Vietnam jails officials for Japan aid graft scandal

HANOI (AFP) - Vietnam jailed six railway officials for up to 12 years each on Tuesday (Oct 27), a court official said, over their roles in a corruption scandal that saw Japan temporarily suspend official development aid.

The six defendants, all former officials at the Vietnam Railways Corporation, were found guilty of taking bribes of up to US$490,000 (S$683,000) dollars from a Japanese consulting firm, the clerk told AFP.

"They were charged with abuse of power," he told AFP, speaking on condition of anonymity.

Japan, one of the largest donors to the communist country, suspended official development aid in March 2013 after the head of Tokyo-based Japan Transportation Consultants (JTC) admitted to bribery.

Tamio Kakinuma, 65, told Japanese prosecutors he paid some 80 million yen to Vietnamese officials to win work on Hanoi's future overground rail link, a project worth some 4.2 billion yen.

The court in Hanoi did not explain the difference between the US$790,000 sum Kakinuma confessed to paying and the US$490,000 figure the Vietnamese officials were convicted over.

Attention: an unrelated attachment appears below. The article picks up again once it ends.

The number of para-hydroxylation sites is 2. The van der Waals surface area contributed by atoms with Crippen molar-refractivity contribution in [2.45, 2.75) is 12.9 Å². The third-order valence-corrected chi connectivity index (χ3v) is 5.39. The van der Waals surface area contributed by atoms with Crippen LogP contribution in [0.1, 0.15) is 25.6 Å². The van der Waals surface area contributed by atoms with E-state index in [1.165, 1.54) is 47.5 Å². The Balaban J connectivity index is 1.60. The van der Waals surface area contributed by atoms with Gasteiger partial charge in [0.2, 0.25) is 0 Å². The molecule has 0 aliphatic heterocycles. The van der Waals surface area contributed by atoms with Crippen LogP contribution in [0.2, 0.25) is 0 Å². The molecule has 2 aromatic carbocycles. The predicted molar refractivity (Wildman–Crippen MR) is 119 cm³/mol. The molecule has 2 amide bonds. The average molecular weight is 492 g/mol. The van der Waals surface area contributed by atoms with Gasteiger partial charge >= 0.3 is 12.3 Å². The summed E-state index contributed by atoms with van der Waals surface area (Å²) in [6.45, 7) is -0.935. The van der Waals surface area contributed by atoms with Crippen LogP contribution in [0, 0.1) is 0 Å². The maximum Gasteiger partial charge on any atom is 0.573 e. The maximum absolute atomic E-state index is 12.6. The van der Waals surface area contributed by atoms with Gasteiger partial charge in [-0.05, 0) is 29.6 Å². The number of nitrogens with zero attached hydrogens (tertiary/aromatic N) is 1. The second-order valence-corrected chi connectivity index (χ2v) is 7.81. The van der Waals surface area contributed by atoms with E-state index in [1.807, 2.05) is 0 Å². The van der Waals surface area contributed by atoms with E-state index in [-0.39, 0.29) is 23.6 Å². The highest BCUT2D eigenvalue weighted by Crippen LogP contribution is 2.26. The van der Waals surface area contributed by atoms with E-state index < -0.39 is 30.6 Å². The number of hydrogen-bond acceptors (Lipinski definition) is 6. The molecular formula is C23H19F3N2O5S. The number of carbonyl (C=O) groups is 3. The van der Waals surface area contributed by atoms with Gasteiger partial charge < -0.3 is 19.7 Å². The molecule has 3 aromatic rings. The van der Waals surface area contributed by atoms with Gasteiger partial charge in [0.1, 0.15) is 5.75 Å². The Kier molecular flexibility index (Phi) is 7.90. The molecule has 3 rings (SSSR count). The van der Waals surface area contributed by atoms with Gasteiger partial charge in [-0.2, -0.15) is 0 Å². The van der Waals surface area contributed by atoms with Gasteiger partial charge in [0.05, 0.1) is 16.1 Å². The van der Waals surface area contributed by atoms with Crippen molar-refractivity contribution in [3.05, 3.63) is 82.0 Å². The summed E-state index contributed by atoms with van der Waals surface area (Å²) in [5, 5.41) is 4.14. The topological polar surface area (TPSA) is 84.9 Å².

After Kakinuma's admission, Vietnamese police arrested the six men, including Tran Quoc Dong, then the deputy general director of the state-run Vietnam Railways.

On Tuesday, after a two-day trial in Hanoi, Dong was sentenced to seven and a half years in jail, while the man accused of masterminding the corruption scheme was given a 12-year sentence, the clerk told AFP.

The officials' behaviour violated Vietnam's anti-corruption law and "badly influenced relations between Vietnam and Japan," the court president said, according to the VNExpress news site.

JTC, which was involved in several official development aid programs, was found to have paid hundreds of thousands of dollars in kickbacks to officials in Vietnam, Uzbekistan and Indonesia, Japanese media reported at the time.

In Dec 2008, Japan suspended aid to Vietnam for four months during a similar scandal that led to a 20-year jail term for the deputy head of Ho Chi Minh City's transport department.

That official was accused of taking up to US$262,000 in 2003 from Tokyo-based Pacific Consultants International in connection with a major infrastructure project - a highway linking the east and west of the city - backed by Japanese aid money.

Japan resumed official development aid to Vietnam after the most recent suspension in July 2014.

Vietnam ranks as one of the world's most corrupt nations.

The one-party state has been rocked by a number of high-profile corruption scandals in recent years, with graft and huge debts at giant state-run companies accused of fuelling the country's economic woes.